Walt Disney reported earnings per share and revenue that topped analyst estimates Tuesday, helped by sales increases in its media networks and theme parks businesses, as the company said its sports streaming service ESPN+ now has 2 million paid subscribers.
The earnings report comes as the entertainment giant expands its direct-to-consumer offerings amid growing competition from Netflix and other streaming services. On the company’s post-earnings conference call, CEO Bob Iger said that ESPN+ had doubled its subscribers in the past five months, noting that direct-to-consumer “remains our No. 1 priority.”
Here are the results:
—Earnings: $1.84 per share, vs $1.55 per share expected, according to Refinitiv
—Revenue: $15.30 billion, versus $15.14 billion expected, according to Refinitiv
Revenue was down slightly from $15.35 billion a year ago while adjusted earnings per share fell 3 percent from $1.89. Shares were up 45 cents to $113.11 in extended trading, after rising 2 percent earlier.
Disney, whose assets include cable networks such as ESPN and film studios like Marvel, is making a push into streaming services as more consumers drop their pay-TV package in favor of cheaper options that can be watched through an internet connection. The company launched ESPN+ last year and plans to launch Disney+, a streaming service of its movies and original programming, later this year.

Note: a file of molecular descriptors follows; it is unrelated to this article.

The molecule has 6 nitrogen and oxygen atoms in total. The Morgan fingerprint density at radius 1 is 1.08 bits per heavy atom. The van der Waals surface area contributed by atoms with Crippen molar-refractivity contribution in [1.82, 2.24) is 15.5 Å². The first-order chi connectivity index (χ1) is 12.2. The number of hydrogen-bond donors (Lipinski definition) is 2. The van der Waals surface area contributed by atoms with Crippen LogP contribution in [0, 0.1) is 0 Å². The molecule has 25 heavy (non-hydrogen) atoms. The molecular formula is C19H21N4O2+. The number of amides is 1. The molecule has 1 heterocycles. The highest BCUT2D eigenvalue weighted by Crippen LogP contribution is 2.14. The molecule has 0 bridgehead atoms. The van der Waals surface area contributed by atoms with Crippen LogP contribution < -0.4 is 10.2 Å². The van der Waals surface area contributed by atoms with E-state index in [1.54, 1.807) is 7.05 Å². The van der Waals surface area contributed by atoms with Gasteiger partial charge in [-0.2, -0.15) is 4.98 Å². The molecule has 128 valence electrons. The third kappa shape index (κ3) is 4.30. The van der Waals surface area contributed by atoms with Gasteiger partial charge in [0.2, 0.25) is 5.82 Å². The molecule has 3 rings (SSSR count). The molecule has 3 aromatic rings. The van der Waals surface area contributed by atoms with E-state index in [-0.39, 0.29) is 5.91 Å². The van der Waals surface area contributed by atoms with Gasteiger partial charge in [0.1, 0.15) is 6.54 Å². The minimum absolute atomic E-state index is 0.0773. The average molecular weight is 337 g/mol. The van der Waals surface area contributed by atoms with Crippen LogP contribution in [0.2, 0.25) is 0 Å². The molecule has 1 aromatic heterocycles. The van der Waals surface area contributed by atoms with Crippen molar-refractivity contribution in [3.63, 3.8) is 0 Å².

The company said that its direct-to-consumer and international segment posted revenue of $918 million and an operating loss of $136 million in its first quarter ended Dec. 29. due to increased costs related to ESPN+ and the upcoming launch of Disney+.
On the earnings call, Disney said that it expects investment in those ventures to negatively impact the segment’s year-over-year operating income by $200 million in the second quarter.
Revenue in Disney’s media networks business, which includes ESPN, rose 7 percent to $5.92 billion in the first quarter, compared to the year-earlier period, while its parks business was up 5 percent to $6.82 billion. Studio entertainment revenues fell 27 percent to $1.8 billion thanks to the strong performance of “Star Wars: The Last Jedi” and “Thor: Ragnarok” in the prior-year quarter compared with “Mary Poppins Returns” and “The Nutcracker and the Four Realms” this year.
The company expects its pending $71.3 billion acquisition of a majority of assets from Twenty-First Century Fox to aid its strategy in streaming. The deal is expected to provide Disney with additional media assets for its new streaming service and would also give Disney a larger stake in the streaming service Hulu.
But Disney’s direct-to-consumer push comes with risks: It’s hard to turn a profit on streaming services, which usually entail high content and technology costs but offer lower prices than traditional cable to attract consumers.
Disney said in a filing in January that its stake in Hulu and its ownership of BAMtech, the streaming technology that powers ESPN+, led to a loss of more than $1 billion in the 2018 fiscal year.
Disclosure: Comcast, which owns CNBC parent NBCUniversal, is a co-owner of Hulu.